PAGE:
What those elements of cultural DNA result in is an extreme burden on the individual, regardless of their circumstances.
On top of all of that individualism, there’s also supremacy culture to deal with, which are the norms that result from believing that one group is better than another group. Supremacy culture is the reason that for women it’s more beneficial in the workplace to act more male, for black people to act more white, for people in the LGBTQ community to act more straight and cisgender.
What results is a system where success comes through conformity and where difference is something to be overcome.
That’s a messed up system that doesn’t work for a whole lot of people. And it’s a system that misses out on the contributions of a whole bunch of interesting identities.
It’s the exploration of identity that we turn to next.
The Network Self
McMullin acknowledges that we all contain multiple identities by bringing in the concept of the network self from the philosopher Kathleen Wallace, which encourages us to acknowledge and appreciate the various components of our identity.
Some of my own identities include sketchnoter and YouTuber. I’m an educator. I’m a dad and a husband. I’m a runner and I’m an introvert, among many other things of course.
This exploration of your own multiple identities and tying that to your whole approach to goal-setting was one of the most impactful things for me from this book.
McMullin points out that because of the cultural DNA that is immersed in us, oftentimes we seek out new identities simply to increase our market value, not because they’re actually true to who we are.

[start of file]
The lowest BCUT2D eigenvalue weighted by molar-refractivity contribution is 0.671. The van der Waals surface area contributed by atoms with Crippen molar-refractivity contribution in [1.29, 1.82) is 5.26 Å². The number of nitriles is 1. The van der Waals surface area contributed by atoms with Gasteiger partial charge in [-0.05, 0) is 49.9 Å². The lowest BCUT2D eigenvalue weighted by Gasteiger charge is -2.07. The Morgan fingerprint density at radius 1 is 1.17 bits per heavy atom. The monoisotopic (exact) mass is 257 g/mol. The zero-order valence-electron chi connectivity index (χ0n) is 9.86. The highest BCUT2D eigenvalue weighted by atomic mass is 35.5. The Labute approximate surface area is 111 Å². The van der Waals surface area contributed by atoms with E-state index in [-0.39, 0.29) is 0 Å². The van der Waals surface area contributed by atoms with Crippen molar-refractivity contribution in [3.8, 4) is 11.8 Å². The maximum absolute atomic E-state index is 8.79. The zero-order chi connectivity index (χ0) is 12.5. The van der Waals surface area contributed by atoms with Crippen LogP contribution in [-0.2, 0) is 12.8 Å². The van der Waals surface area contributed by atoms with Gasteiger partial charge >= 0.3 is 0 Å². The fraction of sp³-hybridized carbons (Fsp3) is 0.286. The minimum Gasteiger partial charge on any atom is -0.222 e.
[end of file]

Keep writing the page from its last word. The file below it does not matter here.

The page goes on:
But what if you dropped those identities? What if you got rid of the ones that came from cultural influences and not from yourself. That’s a question that we’ll come back to when we look at the explicit framework that McMullin outlines.
Before that, though, there are a few more important foundational pieces to explore.
Achievement Orientation vs Practice Orientation
We live in an achievement-oriented world, where we’re constantly being encouraged to set and then reach new goals.
That hints at one of the reasons goals can make us miserable – they’re designed to end. Either you fail at achieving it, which doesn’t feel good, or you do achieve it but then you just have to move on to the next goal. There’s no lasting sense of satisfaction that comes from that achievement orientation.
You do get that satisfaction, though, with a practice orientation.
I love how McMullin highlights that it’s not about practice makes perfect – the purpose isn’t reflection or even improvement. Instead, the purpose of practice is presence, groundedness, and perspective. That’s what leads to a deeper sense of satisfaction in your daily activities.
But as we start to think about our daily lives and how exactly we spend our time, we need to talk about capacity.
McMullin defines capacity as “the extent of what you can do with the resources you have access to without burning out or breaking down.”